I think the strongest category may be Best Supporting Actor in a Play. All five nominees are equally deserving. And I can think of more than a few others who turned in equally impressive performances in this category--too many to single out. I'm excited that there's a new category for original work--something lacking in the past.

Maybe next year the critics can consider recognizing a break-through performance by someone previously unnoticed, or maybe a "Most Outstanding Debut" category. I thought Laurel Maughan, who is new to our ranks, contributed greatly to Twelfth Night. In the veteran category, I though Jackie Jones was particularly noteworthy playing Golda Meir in her one woman show at the JCC. Somewhere in between, Joe Carlson impressed, I thought, in Grapes of Wrath, carrying a difficult show on his emerging shoulders. Joe will contribute greatly to Richmond theatre's future, should we be lucky enough to hang on to him.

I'm so pleased that Hanover Tavern received some recognition this year; the Tavern was completely shut out in years one and two. I know there will always be those who feel under-appreciated, just like all of us at Hanover Tavern felt in 2008 and 2009. But I think the critics do an outstanding job trying to recognize good work everywhere, and trying to maintain a balance.

Richmond theatre lives and dies by its breadth and depth, and the critics work hard to find examples of excellence almost everywhere. Our theatre community would be greatly diminished without the estimable talents found at our dozen colleague nonprofits: African American Repertory Theatre, Cadence Theatre Company, Carpenter Science Theatre, Chamberlayne Actors Theatre, Firehouse Theatre Project, HATTheatre, Henley Street Theatre, Richmond Shakespeare, Richmond Triangle Players, Swift Creek Theatre, Sycamore Rouge, and the brand new Theatre in Battery Park.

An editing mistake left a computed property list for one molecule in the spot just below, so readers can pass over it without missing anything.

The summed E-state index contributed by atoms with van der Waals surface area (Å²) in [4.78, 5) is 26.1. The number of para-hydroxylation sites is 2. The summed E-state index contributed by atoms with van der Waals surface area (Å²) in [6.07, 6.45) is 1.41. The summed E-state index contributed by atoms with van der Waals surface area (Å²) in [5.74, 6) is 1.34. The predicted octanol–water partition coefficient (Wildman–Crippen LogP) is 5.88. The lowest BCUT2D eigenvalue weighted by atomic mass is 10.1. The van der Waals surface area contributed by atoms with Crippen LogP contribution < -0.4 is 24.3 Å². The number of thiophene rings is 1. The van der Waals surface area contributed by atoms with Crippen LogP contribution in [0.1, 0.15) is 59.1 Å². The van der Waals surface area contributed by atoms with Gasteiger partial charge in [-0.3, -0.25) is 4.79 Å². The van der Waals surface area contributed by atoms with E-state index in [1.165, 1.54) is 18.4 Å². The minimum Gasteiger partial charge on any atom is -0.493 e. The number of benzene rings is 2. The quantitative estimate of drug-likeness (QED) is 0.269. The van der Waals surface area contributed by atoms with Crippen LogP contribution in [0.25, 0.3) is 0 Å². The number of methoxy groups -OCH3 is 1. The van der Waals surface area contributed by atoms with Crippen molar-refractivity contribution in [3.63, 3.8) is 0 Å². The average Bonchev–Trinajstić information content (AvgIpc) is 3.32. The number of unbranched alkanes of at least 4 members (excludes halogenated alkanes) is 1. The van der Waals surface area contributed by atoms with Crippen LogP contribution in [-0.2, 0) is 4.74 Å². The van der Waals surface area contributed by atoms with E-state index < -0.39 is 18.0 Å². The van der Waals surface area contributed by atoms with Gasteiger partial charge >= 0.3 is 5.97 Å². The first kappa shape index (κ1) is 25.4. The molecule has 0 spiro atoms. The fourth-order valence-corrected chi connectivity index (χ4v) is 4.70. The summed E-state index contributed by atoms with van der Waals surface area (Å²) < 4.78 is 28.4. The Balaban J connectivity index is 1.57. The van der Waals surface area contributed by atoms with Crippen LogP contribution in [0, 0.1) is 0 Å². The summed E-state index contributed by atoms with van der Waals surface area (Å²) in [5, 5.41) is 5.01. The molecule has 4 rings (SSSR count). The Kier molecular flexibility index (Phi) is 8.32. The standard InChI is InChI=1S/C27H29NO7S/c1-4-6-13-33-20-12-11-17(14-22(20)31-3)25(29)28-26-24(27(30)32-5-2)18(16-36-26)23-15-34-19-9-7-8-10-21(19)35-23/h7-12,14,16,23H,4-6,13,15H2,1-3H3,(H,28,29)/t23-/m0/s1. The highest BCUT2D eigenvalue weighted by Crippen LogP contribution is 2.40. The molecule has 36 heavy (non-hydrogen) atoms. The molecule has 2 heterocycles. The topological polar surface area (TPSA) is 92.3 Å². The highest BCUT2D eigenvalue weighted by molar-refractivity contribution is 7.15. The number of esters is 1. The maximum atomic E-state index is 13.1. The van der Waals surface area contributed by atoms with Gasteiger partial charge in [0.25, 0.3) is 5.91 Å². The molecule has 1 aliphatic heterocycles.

Last but not least, I'd like to tip my hat to the kids in The Sound of Music--maybe in the best ensemble category. They were amazingly talented, professional and accomplished throughout a lengthy run, and were at the very heart of Central Virginia's most popular show of the past season.

So, those are a few random thoughts, signifying nothing. Again, I think the critics are doing a great job and I don't envy them. There's no way they could satisfy everyone. So I salute them, and thank them for their service.

--Bruce Miller


Jacquie O. said...

I think Joe is the Meryl Streep of Richmond...he could win every year, but sometimes they let other people win just to be nice! :) In all seriousness - I was just as shocked as you not to see his name for Golden Pond, especially after having the honor of watching his process for Shining City. Both roles were so completely different…and I sat there in awe of his ability as an actor to transform so completely from one play and role to another. Such a rare gift…which is why there is only one Meryl and only one Joe!

Anonymous said...

Sorry to rain on a nice parade--I really enjoyed it--but the most popular show of the last season in Richmond was undoubtedly 'Wicked,' grossing over $3 million in three weeks... or $4 million. Anyone recall?

We can assume "locally produced" when Bruce says most popular, and revel in how delightful 'SOTM' was.

They will not win any Artsies, but behold: the Broadway behemoth returns. -J

Bruce Miller said...

Anonymous J is right on two counts. A - The roadshow of Wicked sold more tickets than any other play or musical presented in Richmond last season, and B - you can assume "locally produced" when I said "most popular." Honestly, "Wicked" never even crossed my mind when writing about the Richmond Critics Circle Awards. I'm not sure Anonymous J is correct in his/her statement "Behold, the Broadway behemoth returns." I know the roadshow season at CenterStage claims the name "Broadway," but so do the major musicals at the Empire. I'll be writing more about this shortly.

Laurel said...

Thanks, Bruce! What a nice surprise! A girl does like to feel appreciated...

Hann said...

Well, there was The Song of Mulan, which was abbreviated TSOM... just to add to the SOTM and SOM mix.

Bruce Miller said...

Hann, you are my new hero. Keep 'em comin'. Many thanks.

Jessica Daugherty said...

Funny you should mention SOM & SOTM. I keep going in to open our photos of Smoke on the Mt for the website, and I made the mistake of saving a few from last time as SOM, so they're mixed in with the Sound of Music photos. At least I saved the other SOM (Song of Mulan) that Hann mentioned in the TIV folder.

Bruce Miller said...

So to recap: SOM = Sound of Music, SOTM = Servant of Two Masters and/or Smoke on the Mountain, TSOM = The Song of Mulan. Any other recent Richmond shows to add to the alphabet soup?